Touched by the Spirit of Janusz Korczak: Poem & Biography

Janusz Korczak (Henryk Goldszmit 1879-1942) was a physician, educator and writer who dedicated his life to orphaned children. An assimilated Polish Jew, he practiced universal humanism. Dr. Korczak is credited in Europe with the introduction of progressive orphanages designed as democratic republics; he founded the first national children’s newspaper, trained teachers in what we now call moral education and worked in juvenile courts defending children’s rights. He was a strong advocate of the need for a Declaration of Children’s rights long before such documents were drawn up by the Geneva Convention (1924), the United Nations General Assembly (1959) and the Convention of the rights of the Child (1989). His books, How to Love a Child and The Child’s Right for Respect gave parents and teachers new insights into child psychology. His classic, King Matt the First, enchanted children around the world. He stepped into legend when he refused offers to save his life and went with 198 orphans under his care and 9 staff from the Warsaw Ghetto to the Treblinka death camp. The Israelis revered Janusz Korczak as one of the Thirty-six Just Men whose pure souls, according to the ancient Jewish tradition, make possible the world’s salvation, and UNESCO declared 1978-79 the year of Korczak to coincide with the year of the Child and the centenary of his birth.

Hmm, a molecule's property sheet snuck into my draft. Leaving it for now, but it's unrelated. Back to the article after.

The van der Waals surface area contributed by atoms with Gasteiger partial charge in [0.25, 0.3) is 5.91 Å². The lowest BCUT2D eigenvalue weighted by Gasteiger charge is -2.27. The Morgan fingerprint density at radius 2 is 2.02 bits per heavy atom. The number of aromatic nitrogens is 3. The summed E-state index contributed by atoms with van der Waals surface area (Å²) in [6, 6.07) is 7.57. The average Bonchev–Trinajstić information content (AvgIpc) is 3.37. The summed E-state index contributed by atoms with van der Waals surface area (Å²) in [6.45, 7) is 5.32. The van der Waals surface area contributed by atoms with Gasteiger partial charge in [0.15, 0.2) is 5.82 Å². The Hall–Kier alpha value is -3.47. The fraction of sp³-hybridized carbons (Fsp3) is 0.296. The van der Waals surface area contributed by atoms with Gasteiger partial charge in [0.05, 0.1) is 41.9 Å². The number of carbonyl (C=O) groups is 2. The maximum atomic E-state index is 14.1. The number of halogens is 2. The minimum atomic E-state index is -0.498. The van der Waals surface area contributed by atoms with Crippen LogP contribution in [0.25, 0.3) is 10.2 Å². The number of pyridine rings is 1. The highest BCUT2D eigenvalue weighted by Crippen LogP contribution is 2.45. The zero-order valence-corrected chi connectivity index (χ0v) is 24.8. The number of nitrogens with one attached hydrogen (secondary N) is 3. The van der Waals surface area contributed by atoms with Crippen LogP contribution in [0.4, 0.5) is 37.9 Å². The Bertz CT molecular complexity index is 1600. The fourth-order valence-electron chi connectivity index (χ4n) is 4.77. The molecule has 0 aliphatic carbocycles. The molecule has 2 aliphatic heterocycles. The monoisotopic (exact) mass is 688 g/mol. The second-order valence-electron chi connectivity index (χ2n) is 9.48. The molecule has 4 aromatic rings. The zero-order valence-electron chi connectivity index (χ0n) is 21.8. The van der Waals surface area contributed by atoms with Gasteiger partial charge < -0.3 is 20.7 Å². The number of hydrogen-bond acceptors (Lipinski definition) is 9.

(these biographical details were used with permission from The King of Children by Betty Jean Lifton, Copyright©1988)


used with permission from The Champion of Children, by Tomek Bogacki

Poem attributed to Janusz Korczak:

How many fields did you plow,
How many loaves of bread did you bake,
How much seed did you sow,
How many trees did you plant,
How many bricks did you lay,
How many buttons did you sew,
How many patches, how many seams did you make,
To whom did you give your warmth
who would have stumbled but for your support,
Whom did you show the way
without demanding gratitude or prize,
What was your offering,
Whom did you serve?